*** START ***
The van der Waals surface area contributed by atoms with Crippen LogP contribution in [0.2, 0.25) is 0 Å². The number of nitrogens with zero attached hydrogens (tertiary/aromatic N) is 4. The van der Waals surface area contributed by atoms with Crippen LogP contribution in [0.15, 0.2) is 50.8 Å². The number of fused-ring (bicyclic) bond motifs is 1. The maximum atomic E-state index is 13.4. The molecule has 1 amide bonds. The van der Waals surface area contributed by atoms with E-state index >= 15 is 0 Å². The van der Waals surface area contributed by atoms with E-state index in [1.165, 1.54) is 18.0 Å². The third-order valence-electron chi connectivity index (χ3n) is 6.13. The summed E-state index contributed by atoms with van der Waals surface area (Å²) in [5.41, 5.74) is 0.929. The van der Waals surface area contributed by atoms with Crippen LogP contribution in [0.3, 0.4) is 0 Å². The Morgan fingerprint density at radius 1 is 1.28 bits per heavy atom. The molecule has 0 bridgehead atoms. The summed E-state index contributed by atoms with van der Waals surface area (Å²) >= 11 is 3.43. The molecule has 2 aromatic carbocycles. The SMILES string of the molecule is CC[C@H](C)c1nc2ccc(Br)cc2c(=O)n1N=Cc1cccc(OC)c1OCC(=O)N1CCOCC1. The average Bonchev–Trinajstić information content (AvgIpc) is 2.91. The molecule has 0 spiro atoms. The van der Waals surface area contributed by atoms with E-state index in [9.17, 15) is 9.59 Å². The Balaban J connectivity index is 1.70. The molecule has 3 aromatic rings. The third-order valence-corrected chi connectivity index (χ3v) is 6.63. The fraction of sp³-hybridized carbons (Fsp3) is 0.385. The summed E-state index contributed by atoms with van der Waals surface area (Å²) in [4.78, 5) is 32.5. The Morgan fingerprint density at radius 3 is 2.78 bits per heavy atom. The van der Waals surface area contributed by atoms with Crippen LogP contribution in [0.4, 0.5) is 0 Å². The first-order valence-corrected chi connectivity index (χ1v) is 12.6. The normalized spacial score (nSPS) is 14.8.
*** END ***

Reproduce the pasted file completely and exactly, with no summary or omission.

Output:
The van der Waals surface area contributed by atoms with Crippen LogP contribution in [0.2, 0.25) is 0 Å². The number of nitrogens with zero attached hydrogens (tertiary/aromatic N) is 4. The van der Waals surface area contributed by atoms with Crippen LogP contribution in [0.15, 0.2) is 50.8 Å². The number of fused-ring (bicyclic) bond motifs is 1. The maximum atomic E-state index is 13.4. The molecule has 1 amide bonds. The van der Waals surface area contributed by atoms with E-state index >= 15 is 0 Å². The van der Waals surface area contributed by atoms with E-state index in [1.165, 1.54) is 18.0 Å². The third-order valence-electron chi connectivity index (χ3n) is 6.13. The summed E-state index contributed by atoms with van der Waals surface area (Å²) in [5.41, 5.74) is 0.929. The van der Waals surface area contributed by atoms with Crippen LogP contribution in [0.3, 0.4) is 0 Å². The Morgan fingerprint density at radius 1 is 1.28 bits per heavy atom. The molecule has 0 bridgehead atoms. The summed E-state index contributed by atoms with van der Waals surface area (Å²) >= 11 is 3.43. The molecule has 2 aromatic carbocycles. The SMILES string of the molecule is CC[C@H](C)c1nc2ccc(Br)cc2c(=O)n1N=Cc1cccc(OC)c1OCC(=O)N1CCOCC1. The average Bonchev–Trinajstić information content (AvgIpc) is 2.91. The molecule has 0 spiro atoms. The van der Waals surface area contributed by atoms with E-state index in [9.17, 15) is 9.59 Å². The Balaban J connectivity index is 1.70. The molecule has 3 aromatic rings. The third-order valence-corrected chi connectivity index (χ3v) is 6.63. The fraction of sp³-hybridized carbons (Fsp3) is 0.385. The summed E-state index contributed by atoms with van der Waals surface area (Å²) in [4.78, 5) is 32.5. The Morgan fingerprint density at radius 3 is 2.78 bits per heavy atom. The van der Waals surface area contributed by atoms with Crippen LogP contribution in [0.4, 0.5) is 0 Å². The first-order valence-corrected chi connectivity index (χ1v) is 12.6. The normalized spacial score (nSPS) is 14.8.